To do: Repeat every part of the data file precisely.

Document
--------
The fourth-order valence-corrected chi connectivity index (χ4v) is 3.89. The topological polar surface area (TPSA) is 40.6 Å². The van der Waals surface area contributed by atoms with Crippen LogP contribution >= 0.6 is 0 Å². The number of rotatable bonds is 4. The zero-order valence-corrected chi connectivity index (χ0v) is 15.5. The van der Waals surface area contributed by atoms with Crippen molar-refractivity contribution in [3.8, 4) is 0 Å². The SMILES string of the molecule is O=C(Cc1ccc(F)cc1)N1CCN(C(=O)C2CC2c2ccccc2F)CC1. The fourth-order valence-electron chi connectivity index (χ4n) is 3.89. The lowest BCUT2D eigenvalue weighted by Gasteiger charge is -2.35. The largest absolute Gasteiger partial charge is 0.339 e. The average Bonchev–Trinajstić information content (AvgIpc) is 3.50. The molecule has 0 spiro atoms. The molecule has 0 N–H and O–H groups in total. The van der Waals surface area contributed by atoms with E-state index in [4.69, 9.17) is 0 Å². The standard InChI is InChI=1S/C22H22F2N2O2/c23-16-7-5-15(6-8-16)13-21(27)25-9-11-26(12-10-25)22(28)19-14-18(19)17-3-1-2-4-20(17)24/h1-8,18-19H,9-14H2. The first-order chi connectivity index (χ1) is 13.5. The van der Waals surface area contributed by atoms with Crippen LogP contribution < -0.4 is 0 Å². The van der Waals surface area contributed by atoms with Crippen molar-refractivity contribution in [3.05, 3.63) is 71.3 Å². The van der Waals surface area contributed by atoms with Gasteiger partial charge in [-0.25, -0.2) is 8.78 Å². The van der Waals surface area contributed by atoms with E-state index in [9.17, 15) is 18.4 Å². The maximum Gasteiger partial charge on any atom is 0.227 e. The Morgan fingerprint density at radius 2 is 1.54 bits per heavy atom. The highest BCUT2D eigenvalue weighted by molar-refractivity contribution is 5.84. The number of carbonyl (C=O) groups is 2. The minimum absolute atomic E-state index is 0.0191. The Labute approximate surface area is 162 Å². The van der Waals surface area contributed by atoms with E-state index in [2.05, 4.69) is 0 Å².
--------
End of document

The fourth-order valence-corrected chi connectivity index (χ4v) is 3.89. The topological polar surface area (TPSA) is 40.6 Å². The van der Waals surface area contributed by atoms with Crippen LogP contribution >= 0.6 is 0 Å². The number of rotatable bonds is 4. The zero-order valence-corrected chi connectivity index (χ0v) is 15.5. The van der Waals surface area contributed by atoms with Crippen molar-refractivity contribution in [3.8, 4) is 0 Å². The SMILES string of the molecule is O=C(Cc1ccc(F)cc1)N1CCN(C(=O)C2CC2c2ccccc2F)CC1. The fourth-order valence-electron chi connectivity index (χ4n) is 3.89. The lowest BCUT2D eigenvalue weighted by Gasteiger charge is -2.35. The largest absolute Gasteiger partial charge is 0.339 e. The average Bonchev–Trinajstić information content (AvgIpc) is 3.50. The molecule has 0 spiro atoms. The molecule has 0 N–H and O–H groups in total. The van der Waals surface area contributed by atoms with E-state index in [4.69, 9.17) is 0 Å². The standard InChI is InChI=1S/C22H22F2N2O2/c23-16-7-5-15(6-8-16)13-21(27)25-9-11-26(12-10-25)22(28)19-14-18(19)17-3-1-2-4-20(17)24/h1-8,18-19H,9-14H2. The first-order chi connectivity index (χ1) is 13.5. The van der Waals surface area contributed by atoms with Crippen LogP contribution < -0.4 is 0 Å². The van der Waals surface area contributed by atoms with Crippen molar-refractivity contribution in [3.05, 3.63) is 71.3 Å². The van der Waals surface area contributed by atoms with Gasteiger partial charge in [-0.25, -0.2) is 8.78 Å². The van der Waals surface area contributed by atoms with E-state index in [9.17, 15) is 18.4 Å². The maximum Gasteiger partial charge on any atom is 0.227 e. The Morgan fingerprint density at radius 2 is 1.54 bits per heavy atom. The highest BCUT2D eigenvalue weighted by molar-refractivity contribution is 5.84. The number of carbonyl (C=O) groups is 2. The minimum absolute atomic E-state index is 0.0191. The Labute approximate surface area is 162 Å². The van der Waals surface area contributed by atoms with E-state index in [2.05, 4.69) is 0 Å².